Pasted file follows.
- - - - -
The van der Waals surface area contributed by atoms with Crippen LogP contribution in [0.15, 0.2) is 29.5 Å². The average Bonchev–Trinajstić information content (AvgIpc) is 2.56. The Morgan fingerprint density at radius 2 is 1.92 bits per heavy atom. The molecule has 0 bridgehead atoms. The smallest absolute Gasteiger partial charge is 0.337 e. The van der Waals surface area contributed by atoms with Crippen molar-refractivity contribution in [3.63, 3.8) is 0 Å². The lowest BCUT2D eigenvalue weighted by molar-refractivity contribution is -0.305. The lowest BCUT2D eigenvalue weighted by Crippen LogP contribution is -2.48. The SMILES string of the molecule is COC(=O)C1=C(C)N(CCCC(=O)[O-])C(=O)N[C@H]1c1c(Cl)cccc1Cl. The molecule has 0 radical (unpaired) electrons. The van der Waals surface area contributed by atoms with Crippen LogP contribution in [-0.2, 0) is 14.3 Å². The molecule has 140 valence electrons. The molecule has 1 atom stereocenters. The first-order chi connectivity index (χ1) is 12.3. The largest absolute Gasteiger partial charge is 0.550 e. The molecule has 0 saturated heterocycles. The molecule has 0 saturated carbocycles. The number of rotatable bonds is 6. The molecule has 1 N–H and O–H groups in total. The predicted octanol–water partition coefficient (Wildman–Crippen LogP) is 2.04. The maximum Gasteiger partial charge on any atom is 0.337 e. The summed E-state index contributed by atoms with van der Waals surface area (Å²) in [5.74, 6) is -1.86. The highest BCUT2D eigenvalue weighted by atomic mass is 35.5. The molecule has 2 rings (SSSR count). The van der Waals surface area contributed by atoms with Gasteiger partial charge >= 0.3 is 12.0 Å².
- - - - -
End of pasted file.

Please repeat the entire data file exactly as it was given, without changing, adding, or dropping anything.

The van der Waals surface area contributed by atoms with Crippen LogP contribution in [0.15, 0.2) is 29.5 Å². The average Bonchev–Trinajstić information content (AvgIpc) is 2.56. The Morgan fingerprint density at radius 2 is 1.92 bits per heavy atom. The molecule has 0 bridgehead atoms. The smallest absolute Gasteiger partial charge is 0.337 e. The van der Waals surface area contributed by atoms with Crippen molar-refractivity contribution in [3.63, 3.8) is 0 Å². The lowest BCUT2D eigenvalue weighted by molar-refractivity contribution is -0.305. The lowest BCUT2D eigenvalue weighted by Crippen LogP contribution is -2.48. The SMILES string of the molecule is COC(=O)C1=C(C)N(CCCC(=O)[O-])C(=O)N[C@H]1c1c(Cl)cccc1Cl. The molecule has 0 radical (unpaired) electrons. The van der Waals surface area contributed by atoms with Crippen LogP contribution in [-0.2, 0) is 14.3 Å². The molecule has 140 valence electrons. The molecule has 1 atom stereocenters. The first-order chi connectivity index (χ1) is 12.3. The largest absolute Gasteiger partial charge is 0.550 e. The molecule has 0 saturated heterocycles. The molecule has 0 saturated carbocycles. The number of rotatable bonds is 6. The molecule has 1 N–H and O–H groups in total. The predicted octanol–water partition coefficient (Wildman–Crippen LogP) is 2.04. The maximum Gasteiger partial charge on any atom is 0.337 e. The summed E-state index contributed by atoms with van der Waals surface area (Å²) in [5.74, 6) is -1.86. The highest BCUT2D eigenvalue weighted by atomic mass is 35.5. The molecule has 2 rings (SSSR count). The van der Waals surface area contributed by atoms with Gasteiger partial charge >= 0.3 is 12.0 Å².